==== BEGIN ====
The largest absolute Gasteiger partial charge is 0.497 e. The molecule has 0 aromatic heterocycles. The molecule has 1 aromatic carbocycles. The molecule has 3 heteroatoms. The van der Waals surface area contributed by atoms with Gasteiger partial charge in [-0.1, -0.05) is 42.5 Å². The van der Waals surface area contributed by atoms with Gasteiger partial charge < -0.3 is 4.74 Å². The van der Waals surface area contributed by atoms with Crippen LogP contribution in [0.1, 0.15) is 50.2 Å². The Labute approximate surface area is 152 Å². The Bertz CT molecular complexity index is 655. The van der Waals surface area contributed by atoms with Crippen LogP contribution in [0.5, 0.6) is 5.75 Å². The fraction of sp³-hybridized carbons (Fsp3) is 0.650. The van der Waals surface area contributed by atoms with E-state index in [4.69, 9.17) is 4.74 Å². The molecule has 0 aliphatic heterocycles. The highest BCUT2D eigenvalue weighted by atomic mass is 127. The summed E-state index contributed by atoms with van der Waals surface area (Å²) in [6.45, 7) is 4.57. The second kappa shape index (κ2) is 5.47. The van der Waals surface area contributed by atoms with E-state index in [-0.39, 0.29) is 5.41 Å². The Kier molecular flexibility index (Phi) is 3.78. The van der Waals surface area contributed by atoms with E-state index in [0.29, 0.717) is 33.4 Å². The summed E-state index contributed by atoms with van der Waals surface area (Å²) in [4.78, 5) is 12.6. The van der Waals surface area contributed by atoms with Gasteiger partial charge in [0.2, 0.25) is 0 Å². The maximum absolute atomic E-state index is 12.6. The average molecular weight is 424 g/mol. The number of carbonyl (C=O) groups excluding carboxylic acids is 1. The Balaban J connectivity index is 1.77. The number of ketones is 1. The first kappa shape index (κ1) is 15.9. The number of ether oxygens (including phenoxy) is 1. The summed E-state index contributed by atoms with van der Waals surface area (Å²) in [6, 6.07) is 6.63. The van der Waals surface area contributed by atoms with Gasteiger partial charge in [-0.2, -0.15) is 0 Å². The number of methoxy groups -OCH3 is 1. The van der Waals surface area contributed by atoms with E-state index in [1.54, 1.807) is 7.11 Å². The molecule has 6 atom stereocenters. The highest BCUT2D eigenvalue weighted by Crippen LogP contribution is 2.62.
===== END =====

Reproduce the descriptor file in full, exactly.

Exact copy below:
The largest absolute Gasteiger partial charge is 0.497 e. The molecule has 0 aromatic heterocycles. The molecule has 1 aromatic carbocycles. The molecule has 3 heteroatoms. The van der Waals surface area contributed by atoms with Gasteiger partial charge in [-0.1, -0.05) is 42.5 Å². The van der Waals surface area contributed by atoms with Gasteiger partial charge < -0.3 is 4.74 Å². The van der Waals surface area contributed by atoms with Crippen LogP contribution in [0.1, 0.15) is 50.2 Å². The Labute approximate surface area is 152 Å². The Bertz CT molecular complexity index is 655. The van der Waals surface area contributed by atoms with Crippen LogP contribution in [0.5, 0.6) is 5.75 Å². The fraction of sp³-hybridized carbons (Fsp3) is 0.650. The van der Waals surface area contributed by atoms with E-state index in [4.69, 9.17) is 4.74 Å². The molecule has 0 aliphatic heterocycles. The highest BCUT2D eigenvalue weighted by atomic mass is 127. The summed E-state index contributed by atoms with van der Waals surface area (Å²) in [6.45, 7) is 4.57. The second kappa shape index (κ2) is 5.47. The van der Waals surface area contributed by atoms with E-state index in [-0.39, 0.29) is 5.41 Å². The Kier molecular flexibility index (Phi) is 3.78. The van der Waals surface area contributed by atoms with E-state index in [0.29, 0.717) is 33.4 Å². The summed E-state index contributed by atoms with van der Waals surface area (Å²) in [4.78, 5) is 12.6. The van der Waals surface area contributed by atoms with Gasteiger partial charge in [0.2, 0.25) is 0 Å². The maximum absolute atomic E-state index is 12.6. The average molecular weight is 424 g/mol. The number of carbonyl (C=O) groups excluding carboxylic acids is 1. The Balaban J connectivity index is 1.77. The number of ketones is 1. The first kappa shape index (κ1) is 15.9. The number of ether oxygens (including phenoxy) is 1. The summed E-state index contributed by atoms with van der Waals surface area (Å²) in [6, 6.07) is 6.63. The van der Waals surface area contributed by atoms with Gasteiger partial charge in [-0.2, -0.15) is 0 Å². The number of methoxy groups -OCH3 is 1. The van der Waals surface area contributed by atoms with E-state index in [1.54, 1.807) is 7.11 Å². The molecule has 6 atom stereocenters. The highest BCUT2D eigenvalue weighted by Crippen LogP contribution is 2.62.